Ultimate FOMO: missed opportunities in Bitcoin

If You’d Bought Bitcoin When You First Heard About It, How Much Would It Be Worth Today?


Charting the missed opportunities of those who chose not to hop on crypto early.


At this point, Bitcoin is no secret. What was once a fringe online movement is now synonymous with blockchain, and just about everyone knows about it, even those who’ve never bought crypto before. Since its value has seen incredible gains and some folks have made quite a lot of money, there is still a ton of interest from new investors, meaning major growth is still possible.


A big question people have is whether it’s too late to get rich from Bitcoin. While there are definitely risks involved, there’s also a lot of FOMO to be had as well. Those who chose not to jump on Bitcoin when it was first explained to them are probably kicking themselves, and want to know if it’s not too late.

If you didn’t believe in Bitcoin early on, don’t be too mad at yourself; a lot of people were skeptical at the beginning. Had you invested in Bitcoin when you first heard about it, would you be rich by now? Let’s take a look at some major dates in Bitcoin’s history when you might have gotten wind of it, and how much you’d have today if you’d invested $100 at the time.


2008-2009: Bitcoin’s infancy

The original Bitcoin white paper, Bitcoin: A Peer-to-Peer Electronic Cash System,” was published in October 2008. The first peer-to-peer Bitcoin transaction occurred in 2009, when Satoshi Nakamoto sent 10 Bitcoins to Hal Finney, who became the first person to Tweet about it. However, it still did not have intrinsic value because it hadn’t been adopted by regular users.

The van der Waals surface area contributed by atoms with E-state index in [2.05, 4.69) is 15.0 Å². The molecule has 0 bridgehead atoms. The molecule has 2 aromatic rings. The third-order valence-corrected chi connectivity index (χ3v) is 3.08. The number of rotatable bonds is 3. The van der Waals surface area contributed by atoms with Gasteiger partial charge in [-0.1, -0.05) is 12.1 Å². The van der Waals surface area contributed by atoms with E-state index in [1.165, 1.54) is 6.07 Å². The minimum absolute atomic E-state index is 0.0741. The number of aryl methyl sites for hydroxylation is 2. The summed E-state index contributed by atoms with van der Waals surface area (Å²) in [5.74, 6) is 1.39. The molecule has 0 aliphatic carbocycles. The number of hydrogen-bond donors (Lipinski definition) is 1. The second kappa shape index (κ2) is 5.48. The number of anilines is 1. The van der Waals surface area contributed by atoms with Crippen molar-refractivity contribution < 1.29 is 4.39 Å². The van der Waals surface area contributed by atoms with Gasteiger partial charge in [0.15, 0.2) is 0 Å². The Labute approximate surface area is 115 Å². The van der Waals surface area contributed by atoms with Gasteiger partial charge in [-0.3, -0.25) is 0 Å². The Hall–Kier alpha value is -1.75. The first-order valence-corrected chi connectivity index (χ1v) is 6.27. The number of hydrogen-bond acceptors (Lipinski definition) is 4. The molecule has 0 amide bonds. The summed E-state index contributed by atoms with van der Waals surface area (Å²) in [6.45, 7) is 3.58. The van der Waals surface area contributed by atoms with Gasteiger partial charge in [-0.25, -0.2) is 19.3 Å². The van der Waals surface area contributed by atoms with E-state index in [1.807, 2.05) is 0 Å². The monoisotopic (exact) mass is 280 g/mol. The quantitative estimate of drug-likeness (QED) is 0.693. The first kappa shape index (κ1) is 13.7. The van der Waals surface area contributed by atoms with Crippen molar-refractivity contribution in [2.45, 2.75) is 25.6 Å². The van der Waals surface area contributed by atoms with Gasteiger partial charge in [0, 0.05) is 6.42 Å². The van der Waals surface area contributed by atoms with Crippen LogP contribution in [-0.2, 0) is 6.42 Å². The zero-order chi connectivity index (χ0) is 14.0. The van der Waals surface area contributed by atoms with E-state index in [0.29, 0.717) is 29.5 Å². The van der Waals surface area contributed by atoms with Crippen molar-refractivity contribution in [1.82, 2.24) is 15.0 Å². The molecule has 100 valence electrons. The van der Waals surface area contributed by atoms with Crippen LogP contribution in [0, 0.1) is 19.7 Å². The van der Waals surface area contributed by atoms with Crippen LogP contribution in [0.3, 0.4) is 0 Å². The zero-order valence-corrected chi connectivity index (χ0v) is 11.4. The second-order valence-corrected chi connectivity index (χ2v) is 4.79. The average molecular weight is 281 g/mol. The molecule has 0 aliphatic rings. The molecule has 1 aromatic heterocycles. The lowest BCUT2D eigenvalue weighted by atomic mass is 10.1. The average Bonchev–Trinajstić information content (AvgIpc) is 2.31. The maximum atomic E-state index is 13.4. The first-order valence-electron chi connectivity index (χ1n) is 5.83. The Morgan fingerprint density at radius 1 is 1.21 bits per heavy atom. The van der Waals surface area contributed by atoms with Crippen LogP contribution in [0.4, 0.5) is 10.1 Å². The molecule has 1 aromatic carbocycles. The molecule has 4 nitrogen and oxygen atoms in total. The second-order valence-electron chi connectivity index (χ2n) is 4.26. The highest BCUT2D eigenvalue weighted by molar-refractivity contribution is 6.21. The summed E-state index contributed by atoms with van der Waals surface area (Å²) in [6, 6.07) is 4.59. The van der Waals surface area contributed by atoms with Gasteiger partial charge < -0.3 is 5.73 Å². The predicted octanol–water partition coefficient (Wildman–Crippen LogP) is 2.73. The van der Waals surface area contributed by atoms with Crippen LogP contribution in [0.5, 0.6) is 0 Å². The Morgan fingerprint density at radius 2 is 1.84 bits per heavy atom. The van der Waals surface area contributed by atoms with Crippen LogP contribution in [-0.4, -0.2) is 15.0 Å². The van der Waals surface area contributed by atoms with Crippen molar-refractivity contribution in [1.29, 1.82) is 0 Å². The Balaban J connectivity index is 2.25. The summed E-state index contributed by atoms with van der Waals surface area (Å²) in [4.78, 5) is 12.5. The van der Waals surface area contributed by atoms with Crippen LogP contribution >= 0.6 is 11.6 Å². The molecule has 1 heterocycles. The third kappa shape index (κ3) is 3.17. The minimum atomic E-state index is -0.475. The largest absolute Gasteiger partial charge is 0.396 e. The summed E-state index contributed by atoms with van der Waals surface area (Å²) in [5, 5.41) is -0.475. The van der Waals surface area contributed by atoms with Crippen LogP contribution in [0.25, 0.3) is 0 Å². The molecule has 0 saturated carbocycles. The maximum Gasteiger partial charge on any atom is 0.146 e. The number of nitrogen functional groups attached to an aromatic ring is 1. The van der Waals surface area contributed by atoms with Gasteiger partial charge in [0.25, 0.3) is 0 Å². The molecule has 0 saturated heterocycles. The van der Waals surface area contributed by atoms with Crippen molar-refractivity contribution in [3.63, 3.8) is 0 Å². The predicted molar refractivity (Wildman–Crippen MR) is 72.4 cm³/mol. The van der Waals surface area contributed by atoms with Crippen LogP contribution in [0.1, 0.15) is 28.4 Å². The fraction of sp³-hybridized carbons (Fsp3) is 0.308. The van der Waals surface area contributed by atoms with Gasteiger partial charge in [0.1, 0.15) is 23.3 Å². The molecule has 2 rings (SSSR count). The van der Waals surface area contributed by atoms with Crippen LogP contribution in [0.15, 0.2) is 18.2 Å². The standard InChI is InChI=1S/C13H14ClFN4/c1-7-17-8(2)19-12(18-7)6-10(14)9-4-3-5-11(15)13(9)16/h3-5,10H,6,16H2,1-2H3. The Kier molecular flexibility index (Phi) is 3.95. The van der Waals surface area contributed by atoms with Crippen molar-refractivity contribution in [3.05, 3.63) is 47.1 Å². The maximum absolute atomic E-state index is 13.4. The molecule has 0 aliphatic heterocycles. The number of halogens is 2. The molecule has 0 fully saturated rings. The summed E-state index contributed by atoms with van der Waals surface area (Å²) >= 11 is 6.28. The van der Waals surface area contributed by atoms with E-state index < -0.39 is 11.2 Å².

It’s possible that if you were a tech geek, you read about Bitcoin at the time, but very unlikely you were able to pick some up. Those 10 Bitcoins sent to Hal Finney did not have real-world value at the time, but today? They’d be worth $550,000.


2010: Bitcoin becomes a commodity

A now-infamous anecdote is that in 2010, crypto-miner Laszlo Hanyecz offered 10,000 Bitcoins in exchange for two pizzas to be delivered to his house, in the first ever real-world cryptocurrency payment for something with tangible value. Since two pizzas were around $25, that meant Bitcoin now had a monetary value and exchange rate in dollars, around $0.0025. The price was rather arbitrary, but in 2021, those 10,000 Bitcoins would be worth a staggering $550,000,000.


Later that year, Bitcoin began trading on open exchanges at a price of $0.0008. So what if you had purchased $100 worth at the time?


Bitcoin price in 2010: $0.0008

Bitcoin value of a $100 purchase: 125,000

Worth in 2021: $6,875,000,000

Images from Pixabay

2011: Mainstream news coverage and the one-dollar mark

Bitcoin received major attention by mainstream media for the first time in 2011, when Time published an article called, “Online Cash Bitcoin Could Challenge Governments, Banks.” Many individuals first heard about Bitcoin thanks to this article. 2011 was also the first time when Bitcoin broke the $1 mark. Due to the increased attention, prices r